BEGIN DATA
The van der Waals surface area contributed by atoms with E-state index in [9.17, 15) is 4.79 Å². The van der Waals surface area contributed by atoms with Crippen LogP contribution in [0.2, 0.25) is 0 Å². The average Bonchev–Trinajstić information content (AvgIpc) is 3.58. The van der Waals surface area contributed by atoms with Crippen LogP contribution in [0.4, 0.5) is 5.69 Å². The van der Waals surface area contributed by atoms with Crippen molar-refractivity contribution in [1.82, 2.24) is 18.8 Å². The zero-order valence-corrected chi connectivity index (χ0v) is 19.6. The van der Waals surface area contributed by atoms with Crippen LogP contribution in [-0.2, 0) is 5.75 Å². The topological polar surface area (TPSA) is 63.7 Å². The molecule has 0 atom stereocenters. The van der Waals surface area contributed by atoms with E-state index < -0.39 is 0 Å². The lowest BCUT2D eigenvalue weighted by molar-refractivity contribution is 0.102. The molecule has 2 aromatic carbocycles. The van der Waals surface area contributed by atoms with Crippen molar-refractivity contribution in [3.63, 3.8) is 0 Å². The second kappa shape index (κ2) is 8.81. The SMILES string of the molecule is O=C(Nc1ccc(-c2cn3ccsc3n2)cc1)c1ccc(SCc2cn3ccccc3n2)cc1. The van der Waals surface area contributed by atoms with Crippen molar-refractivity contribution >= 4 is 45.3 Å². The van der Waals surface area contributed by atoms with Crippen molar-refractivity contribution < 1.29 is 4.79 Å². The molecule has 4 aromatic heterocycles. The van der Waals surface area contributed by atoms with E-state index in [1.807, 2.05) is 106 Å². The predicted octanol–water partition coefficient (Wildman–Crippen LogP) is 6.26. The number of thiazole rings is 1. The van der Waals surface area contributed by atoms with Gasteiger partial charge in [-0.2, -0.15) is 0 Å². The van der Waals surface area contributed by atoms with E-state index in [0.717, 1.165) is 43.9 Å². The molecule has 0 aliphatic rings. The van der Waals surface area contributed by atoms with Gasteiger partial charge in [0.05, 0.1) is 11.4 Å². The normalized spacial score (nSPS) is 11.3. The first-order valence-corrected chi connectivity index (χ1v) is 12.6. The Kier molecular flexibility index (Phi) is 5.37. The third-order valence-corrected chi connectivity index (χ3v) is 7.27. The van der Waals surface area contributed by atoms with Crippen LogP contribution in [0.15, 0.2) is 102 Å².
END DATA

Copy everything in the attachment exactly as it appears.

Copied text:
The van der Waals surface area contributed by atoms with E-state index in [9.17, 15) is 4.79 Å². The van der Waals surface area contributed by atoms with Crippen LogP contribution in [0.2, 0.25) is 0 Å². The average Bonchev–Trinajstić information content (AvgIpc) is 3.58. The van der Waals surface area contributed by atoms with Crippen LogP contribution in [0.4, 0.5) is 5.69 Å². The van der Waals surface area contributed by atoms with Crippen molar-refractivity contribution in [1.82, 2.24) is 18.8 Å². The zero-order valence-corrected chi connectivity index (χ0v) is 19.6. The van der Waals surface area contributed by atoms with Crippen LogP contribution in [-0.2, 0) is 5.75 Å². The topological polar surface area (TPSA) is 63.7 Å². The molecule has 0 atom stereocenters. The van der Waals surface area contributed by atoms with E-state index < -0.39 is 0 Å². The lowest BCUT2D eigenvalue weighted by molar-refractivity contribution is 0.102. The molecule has 2 aromatic carbocycles. The van der Waals surface area contributed by atoms with Crippen molar-refractivity contribution in [3.63, 3.8) is 0 Å². The second kappa shape index (κ2) is 8.81. The SMILES string of the molecule is O=C(Nc1ccc(-c2cn3ccsc3n2)cc1)c1ccc(SCc2cn3ccccc3n2)cc1. The van der Waals surface area contributed by atoms with Crippen molar-refractivity contribution >= 4 is 45.3 Å². The van der Waals surface area contributed by atoms with Crippen molar-refractivity contribution < 1.29 is 4.79 Å². The molecule has 4 aromatic heterocycles. The van der Waals surface area contributed by atoms with E-state index in [1.807, 2.05) is 106 Å². The predicted octanol–water partition coefficient (Wildman–Crippen LogP) is 6.26. The number of thiazole rings is 1. The van der Waals surface area contributed by atoms with Gasteiger partial charge in [-0.2, -0.15) is 0 Å². The van der Waals surface area contributed by atoms with E-state index in [0.717, 1.165) is 43.9 Å². The molecule has 0 aliphatic rings. The van der Waals surface area contributed by atoms with Gasteiger partial charge in [0.05, 0.1) is 11.4 Å². The normalized spacial score (nSPS) is 11.3. The first-order valence-corrected chi connectivity index (χ1v) is 12.6. The Kier molecular flexibility index (Phi) is 5.37. The third-order valence-corrected chi connectivity index (χ3v) is 7.27. The van der Waals surface area contributed by atoms with Crippen LogP contribution in [0.15, 0.2) is 102 Å².